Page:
Sex Ed

Men Overestimate How Often Women Have Orgasms

December 13, 2017 by Justin Lehmiller

 

I recently blogged about a study that examined women’s experiences with orgasm during vaginal intercourse. The results revealed that question wording is crucial when it comes to understanding how often women tend to orgasm during this activity: when the question specifically includes clitoral stimulation, women’s reported frequency of orgasm (51-60% of the time) is much higher than when the question specifically excludes clitoral stimulation (21-30% of the time).

There’s another aspect of this study worth highlighting, though, which is how heterosexual men responded when given the same questions about their perceptions of the orgasmic experiences of women. Do men recognize the important role of clitoral stimulation in their partners’ orgasms? And how accurate are they when it comes to estimating how often their partners are reaching orgasm? Let’s take a look.

As part of this study, just over 1500 men were asked to estimate how often women reach orgasm during both “unassisted” intercourse (i.e., vaginal intercourse that does not include any added clitoral stimulation) as well as “assisted” intercourse (i.e., vaginal intercourse in which added clitoral stimulation occurs).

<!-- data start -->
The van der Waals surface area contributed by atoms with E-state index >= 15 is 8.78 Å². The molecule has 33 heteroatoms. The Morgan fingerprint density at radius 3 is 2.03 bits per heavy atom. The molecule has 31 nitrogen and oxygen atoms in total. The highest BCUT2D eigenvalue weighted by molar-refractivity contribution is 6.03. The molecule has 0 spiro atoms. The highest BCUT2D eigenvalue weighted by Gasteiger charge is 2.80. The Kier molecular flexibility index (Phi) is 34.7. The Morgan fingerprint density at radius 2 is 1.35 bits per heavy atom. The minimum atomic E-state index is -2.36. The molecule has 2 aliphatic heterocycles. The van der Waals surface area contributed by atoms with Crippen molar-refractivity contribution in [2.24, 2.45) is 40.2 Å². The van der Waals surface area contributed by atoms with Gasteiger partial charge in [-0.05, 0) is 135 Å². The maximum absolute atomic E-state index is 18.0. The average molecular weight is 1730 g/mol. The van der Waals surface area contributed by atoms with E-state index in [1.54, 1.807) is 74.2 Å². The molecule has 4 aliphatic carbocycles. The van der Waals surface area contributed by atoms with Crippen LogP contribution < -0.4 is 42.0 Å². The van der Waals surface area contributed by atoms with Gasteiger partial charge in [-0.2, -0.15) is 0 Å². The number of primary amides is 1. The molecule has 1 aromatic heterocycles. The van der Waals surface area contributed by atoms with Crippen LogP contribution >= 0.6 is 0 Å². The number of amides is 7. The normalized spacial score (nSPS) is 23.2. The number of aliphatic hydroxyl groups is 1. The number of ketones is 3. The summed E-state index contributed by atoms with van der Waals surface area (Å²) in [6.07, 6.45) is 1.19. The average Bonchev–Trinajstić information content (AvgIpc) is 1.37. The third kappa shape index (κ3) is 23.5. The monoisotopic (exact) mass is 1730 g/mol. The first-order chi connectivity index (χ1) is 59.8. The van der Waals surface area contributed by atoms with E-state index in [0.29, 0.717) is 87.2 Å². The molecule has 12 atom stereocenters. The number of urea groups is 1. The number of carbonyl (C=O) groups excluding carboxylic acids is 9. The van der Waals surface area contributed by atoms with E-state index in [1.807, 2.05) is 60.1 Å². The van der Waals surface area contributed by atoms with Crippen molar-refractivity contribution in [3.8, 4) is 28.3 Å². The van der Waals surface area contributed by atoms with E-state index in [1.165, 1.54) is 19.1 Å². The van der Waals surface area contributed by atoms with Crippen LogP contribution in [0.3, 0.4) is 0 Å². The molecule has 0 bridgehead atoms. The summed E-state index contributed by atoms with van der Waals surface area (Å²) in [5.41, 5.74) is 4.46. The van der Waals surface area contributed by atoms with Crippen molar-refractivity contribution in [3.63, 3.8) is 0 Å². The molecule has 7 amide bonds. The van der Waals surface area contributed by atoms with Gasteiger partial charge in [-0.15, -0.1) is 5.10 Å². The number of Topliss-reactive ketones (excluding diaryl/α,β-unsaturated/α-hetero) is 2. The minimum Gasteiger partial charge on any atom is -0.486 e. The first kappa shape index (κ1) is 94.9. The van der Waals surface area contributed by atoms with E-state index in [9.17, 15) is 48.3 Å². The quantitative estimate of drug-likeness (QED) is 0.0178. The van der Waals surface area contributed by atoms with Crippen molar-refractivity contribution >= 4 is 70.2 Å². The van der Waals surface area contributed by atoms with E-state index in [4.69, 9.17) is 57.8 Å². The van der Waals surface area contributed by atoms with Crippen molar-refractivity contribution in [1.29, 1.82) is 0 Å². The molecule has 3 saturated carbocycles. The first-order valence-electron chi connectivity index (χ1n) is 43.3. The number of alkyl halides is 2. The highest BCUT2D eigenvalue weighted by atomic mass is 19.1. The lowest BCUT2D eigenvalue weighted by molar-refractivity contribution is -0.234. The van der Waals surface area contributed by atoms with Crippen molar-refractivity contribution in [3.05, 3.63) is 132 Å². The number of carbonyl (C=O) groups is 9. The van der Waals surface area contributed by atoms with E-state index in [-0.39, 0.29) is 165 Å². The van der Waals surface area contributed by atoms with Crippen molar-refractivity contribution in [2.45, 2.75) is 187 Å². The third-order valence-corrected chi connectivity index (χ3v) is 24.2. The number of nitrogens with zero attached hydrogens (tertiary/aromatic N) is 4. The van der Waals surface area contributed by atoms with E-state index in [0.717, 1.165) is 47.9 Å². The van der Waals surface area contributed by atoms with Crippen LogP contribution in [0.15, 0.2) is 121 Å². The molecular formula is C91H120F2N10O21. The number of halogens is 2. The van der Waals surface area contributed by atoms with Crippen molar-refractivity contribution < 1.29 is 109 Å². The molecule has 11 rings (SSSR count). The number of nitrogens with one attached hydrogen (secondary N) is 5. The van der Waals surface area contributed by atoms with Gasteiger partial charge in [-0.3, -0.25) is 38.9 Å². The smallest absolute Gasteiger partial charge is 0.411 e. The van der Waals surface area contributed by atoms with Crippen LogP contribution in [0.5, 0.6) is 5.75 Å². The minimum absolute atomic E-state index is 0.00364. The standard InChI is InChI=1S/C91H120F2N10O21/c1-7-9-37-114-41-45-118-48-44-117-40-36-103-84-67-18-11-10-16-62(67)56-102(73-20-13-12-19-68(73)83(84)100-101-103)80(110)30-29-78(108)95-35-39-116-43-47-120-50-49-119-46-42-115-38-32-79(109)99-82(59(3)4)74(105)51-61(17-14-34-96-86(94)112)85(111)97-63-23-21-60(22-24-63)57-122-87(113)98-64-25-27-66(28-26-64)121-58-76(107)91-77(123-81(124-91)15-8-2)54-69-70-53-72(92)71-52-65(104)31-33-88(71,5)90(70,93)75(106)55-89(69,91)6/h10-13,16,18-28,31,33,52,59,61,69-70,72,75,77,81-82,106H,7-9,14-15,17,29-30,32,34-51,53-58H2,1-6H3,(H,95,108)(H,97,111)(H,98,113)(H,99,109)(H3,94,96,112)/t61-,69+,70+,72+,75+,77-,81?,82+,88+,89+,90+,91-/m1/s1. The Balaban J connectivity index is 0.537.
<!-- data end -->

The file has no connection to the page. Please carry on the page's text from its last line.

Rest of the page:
It turned out that men did indeed recognize that clitoral stimulation tends to increase the odds of female orgasm. Specifically, men estimated that women orgasm 61-70% of the time during assisted intercourse, compared to 41-50% of the time during unassisted intercourse.

However, when you compare these figures to women’s own estimates (included in the opening paragraph), we see that men are overestimating women’s frequency of orgasm in both cases, but especially during unassisted intercourse. Why is that?

According to the study’s authors, this “may reflect men’s difficulty in accurately detecting women’s orgasms, or alternatively, men’s difficulty in detecting when women fake orgasm.” The latter point seems particularly plausible in light of the number of women who report having faked orgasms before (learn more about why women fake orgasms here).

Overall, these findings provide further support for the idea that we need to ask very clear and specific questions when surveying both men and women about the female orgasm. However, they also tell us that while men do seem to recognize and appreciate the role of clitoral stimulation, they don’t necessarily have an accurate sense of how often their partners are reaching orgasm.

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To learn more about this research, see: Shirazi, T., Renfro, K., Lloyd, E., & Wallen, K. (2017). Women’s Experience of Orgasm During Intercourse: Question Semantics Affect Women’s Reports and Men’s Estimates of Orgasm Occurrence. Archives of Sexual Behavior.

Image Credit: iStockphoto

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Written by
Dr. Justin Lehmiller
Founder & Owner of Sex and Psychology

Dr. Justin Lehmiller is a social psychologist and Research Fellow at The Kinsey Institute. He runs the Sex and Psychology blog and podcast and is author of the popular book Tell Me What You Want. Dr. Lehmiller is an award-winning educator, and a prolific researcher who has published more than 50 academic works.

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